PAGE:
Pneumothorax

From Academic Kids

In medicine (pulmonology), a pneumothorax or collapsed lung is a medical emergency that can result from a penetrating chest wound or barotrauma to the lungs. Additionally, it can develop spontaneously in predisposed individuals (tall, slim and smokers individuals; young males have a higher risk than females).

Contents

Signs and symptoms

Sudden shortness of breath and cyanosis (turning blue) are the main symptoms. In penetrating chest wounds, the sound of air flowing through the punction hole may indicate pneumothorax. The flopping sound of the punctured lung is occasionally heard.

If untreated, the hypoxia will lead to loss of consciousness and coma. In addition, shifting of the mediastinum towards the site of the injury can obstruct the aorta and other large blood vessels, depriving distal tissues of blood. Untreated, a severe pneumothorax can lead to death within several minutes.

Spontaneous pneumothoraces are reported in young people with a tall stature. As men are generally taller than women, there is a preponderance among males. The reason for this association, while unknown, is supposed to be the presence of subtle abnormalities in connective tissue.

Pneumothorax can also occur as part of medical procedures, such as the insertion of a central line (an intravenous catheter) in the subclavian vein. While rare, it is considered a serious complication and needs immediate treatment. Other causes include mechanical ventilation, emphysema and rarely other lung diseases (pneumonia).

Diagnosis

The absence of audible breath sounds through a stethoscope indicates that the lung is not unfolded in the pleural cavity. If the symptoms are doubtful, an X-ray of the chest can be performed, but in severe hypoxia, emergency treatment has to be administered first.

Pathophysiology

The lungs are located inside the chest cavity, which is a hollow space. Air is drawn into the lungs by the diaphragm (a powerful abdominal muscle). The pleural cavity is the region between the chest wall and the lungs. If air enters the pleural cavity, either from the outside or from the lung, the lung collapses and it becomes mechanically impossible for the injured person to breathe, even with a patent airway.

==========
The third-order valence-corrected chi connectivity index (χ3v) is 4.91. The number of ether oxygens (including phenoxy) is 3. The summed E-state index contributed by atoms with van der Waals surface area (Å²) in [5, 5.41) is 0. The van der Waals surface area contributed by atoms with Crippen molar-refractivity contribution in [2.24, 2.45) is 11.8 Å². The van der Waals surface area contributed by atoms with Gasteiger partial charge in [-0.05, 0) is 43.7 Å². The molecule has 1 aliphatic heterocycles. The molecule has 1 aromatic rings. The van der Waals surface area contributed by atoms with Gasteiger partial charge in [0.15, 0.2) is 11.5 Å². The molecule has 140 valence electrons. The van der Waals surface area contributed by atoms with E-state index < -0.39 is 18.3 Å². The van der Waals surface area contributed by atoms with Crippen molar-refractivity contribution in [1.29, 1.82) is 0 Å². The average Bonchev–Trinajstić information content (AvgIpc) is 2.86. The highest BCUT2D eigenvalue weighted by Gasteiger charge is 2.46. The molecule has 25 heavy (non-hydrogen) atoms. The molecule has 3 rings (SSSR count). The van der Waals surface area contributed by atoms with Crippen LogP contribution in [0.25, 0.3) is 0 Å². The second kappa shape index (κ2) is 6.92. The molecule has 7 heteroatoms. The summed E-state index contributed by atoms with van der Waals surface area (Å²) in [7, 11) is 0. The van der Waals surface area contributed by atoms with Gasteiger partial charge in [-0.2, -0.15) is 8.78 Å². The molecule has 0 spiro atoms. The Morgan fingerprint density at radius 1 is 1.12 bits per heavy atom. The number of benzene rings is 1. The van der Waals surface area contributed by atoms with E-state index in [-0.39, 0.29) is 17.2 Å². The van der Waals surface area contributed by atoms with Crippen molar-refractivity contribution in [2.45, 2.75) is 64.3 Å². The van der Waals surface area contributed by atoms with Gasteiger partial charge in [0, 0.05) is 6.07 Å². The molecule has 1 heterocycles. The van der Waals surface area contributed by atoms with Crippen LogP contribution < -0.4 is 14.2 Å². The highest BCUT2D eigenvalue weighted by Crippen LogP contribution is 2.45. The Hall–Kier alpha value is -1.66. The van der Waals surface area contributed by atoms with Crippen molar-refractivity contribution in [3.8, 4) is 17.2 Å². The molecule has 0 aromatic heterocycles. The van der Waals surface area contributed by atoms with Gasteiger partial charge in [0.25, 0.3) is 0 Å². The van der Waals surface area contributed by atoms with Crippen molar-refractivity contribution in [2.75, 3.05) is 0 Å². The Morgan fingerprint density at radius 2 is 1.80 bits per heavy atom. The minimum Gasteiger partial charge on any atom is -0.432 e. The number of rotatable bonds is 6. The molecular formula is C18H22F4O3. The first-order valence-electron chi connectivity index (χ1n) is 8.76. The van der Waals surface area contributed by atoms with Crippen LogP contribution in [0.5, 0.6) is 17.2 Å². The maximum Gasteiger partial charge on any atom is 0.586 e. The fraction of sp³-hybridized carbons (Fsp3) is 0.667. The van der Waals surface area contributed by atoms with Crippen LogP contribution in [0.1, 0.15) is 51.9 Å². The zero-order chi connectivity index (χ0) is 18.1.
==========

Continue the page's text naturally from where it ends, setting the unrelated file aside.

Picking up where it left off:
If a piece of tissue forms a one-way valve that allows air to enter the pleural cavity from the lung but not to escape, overpressure can build up with every breath; this is known as tension pneumothorax. It may lead to severe shortness of breath as well as circulatory collapse, both life-threatening conditions.

Small pneumothoraces often resolve spontaneously and may require no other treatment than clinical observation. A large pneumothorax or tension pneumothorax is a medical emergency and may require surgery.

First Aid

Chest wound

Penetrating wounds require immediate coverage with pressure bandages made air-tight with petroleum jelly or clean plastic sheeting. The sterile inside of plastic bandage packaging is good for this purpose; however any airtight material, even the cellophane of a cigarette pack, can be used. A small opening, known as a flutter valve, needs to be left open, so the air can escape while the lung reinflates. Any patient with a penetrating chest wound must be closely watched at all times and may develop a tension pneumothorax or other immediately life-threatening respiratory emergency at any moment. They cannot be left alone.

Blast injury or spontaneous

If the air in the pleural cavity is due to a tear in the lung tissue (in the case of a blast injury or tension pneumothorax), it needs to be released. A thin needle can be used for this purpose, to relieve the pressure and allow the lung to reinflate.

Emergency services

Emergency services can generally provide oxygen therapy and positive pressure ventilating during transport to a hospital. Intubation may be required, even of a conscious patient, if the situation deteriorates. Advanced medical care and immediate evacuation are strongly indicated.

In case of mountain evacuation (MEDEVAC), altitude can affect the patient. If the patient becomes short of breath while being transported, returning to the former height is important. Even a helicopter might have to alter its altitude multiple times before it can land, and reach an ambulance.

Clinical treatment

In case of penetrating wounds, these require attention, but generally only after the airway has been secured and a chest drain inserted. The drain is connected to a vacuum, and allows the lung to unfold inside the pleural cavity. Supportive therapy may include mechanical ventilation.

The pneumothorax is followed up with repeated X-rays. If the air pocket has become small enough, the vacuum drain can be clamped temporarily or removed.

Recurrent pneumothorax may require pleurodesis. This is the injection of a (basically toxic) substance that triggers an inflammatory reaction, leading to adhesion of the lung to the parietal pleura. Substances used for pleurodesis are talc and bleomycin.

History

Jean Itard, a student of Rene Laennec, first recognised pneumothorax in 1803, and Laennec himself described the full clinical picture in 1819.

Reference

  • Laennec RTH. Traite de l'auscultation mediate et des maladies des poumons et du coeur. Part II. Paris, 1819.

See also

fr:Pneumothorax it:Pneumotorace nl:pneumothorax

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